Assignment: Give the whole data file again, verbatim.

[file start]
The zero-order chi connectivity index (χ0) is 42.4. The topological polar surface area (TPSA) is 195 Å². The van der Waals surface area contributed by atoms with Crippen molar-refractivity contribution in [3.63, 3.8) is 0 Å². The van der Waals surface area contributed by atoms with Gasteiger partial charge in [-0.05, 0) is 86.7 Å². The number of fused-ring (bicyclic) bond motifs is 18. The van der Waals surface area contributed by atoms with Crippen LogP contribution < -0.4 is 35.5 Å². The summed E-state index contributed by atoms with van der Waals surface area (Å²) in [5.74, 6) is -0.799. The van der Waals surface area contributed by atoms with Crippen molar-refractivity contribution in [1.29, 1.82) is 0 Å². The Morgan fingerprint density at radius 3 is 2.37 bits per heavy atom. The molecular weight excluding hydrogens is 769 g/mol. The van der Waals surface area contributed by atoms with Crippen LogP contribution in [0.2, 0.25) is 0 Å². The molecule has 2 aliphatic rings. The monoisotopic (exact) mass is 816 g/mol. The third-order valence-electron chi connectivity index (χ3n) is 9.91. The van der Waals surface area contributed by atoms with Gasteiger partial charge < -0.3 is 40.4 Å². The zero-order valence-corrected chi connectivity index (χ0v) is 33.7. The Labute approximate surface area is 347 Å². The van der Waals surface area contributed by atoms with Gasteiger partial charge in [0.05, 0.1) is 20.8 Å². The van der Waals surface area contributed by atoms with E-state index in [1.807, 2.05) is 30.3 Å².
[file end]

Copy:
The zero-order chi connectivity index (χ0) is 42.4. The topological polar surface area (TPSA) is 195 Å². The van der Waals surface area contributed by atoms with Crippen molar-refractivity contribution in [3.63, 3.8) is 0 Å². The van der Waals surface area contributed by atoms with Gasteiger partial charge in [-0.05, 0) is 86.7 Å². The number of fused-ring (bicyclic) bond motifs is 18. The van der Waals surface area contributed by atoms with Crippen LogP contribution < -0.4 is 35.5 Å². The summed E-state index contributed by atoms with van der Waals surface area (Å²) in [5.74, 6) is -0.799. The van der Waals surface area contributed by atoms with Crippen molar-refractivity contribution in [1.29, 1.82) is 0 Å². The Morgan fingerprint density at radius 3 is 2.37 bits per heavy atom. The molecular weight excluding hydrogens is 769 g/mol. The van der Waals surface area contributed by atoms with Crippen LogP contribution in [0.2, 0.25) is 0 Å². The molecule has 2 aliphatic rings. The monoisotopic (exact) mass is 816 g/mol. The third-order valence-electron chi connectivity index (χ3n) is 9.91. The van der Waals surface area contributed by atoms with Gasteiger partial charge < -0.3 is 40.4 Å². The zero-order valence-corrected chi connectivity index (χ0v) is 33.7. The Labute approximate surface area is 347 Å². The van der Waals surface area contributed by atoms with Gasteiger partial charge in [0.05, 0.1) is 20.8 Å². The van der Waals surface area contributed by atoms with E-state index in [1.807, 2.05) is 30.3 Å².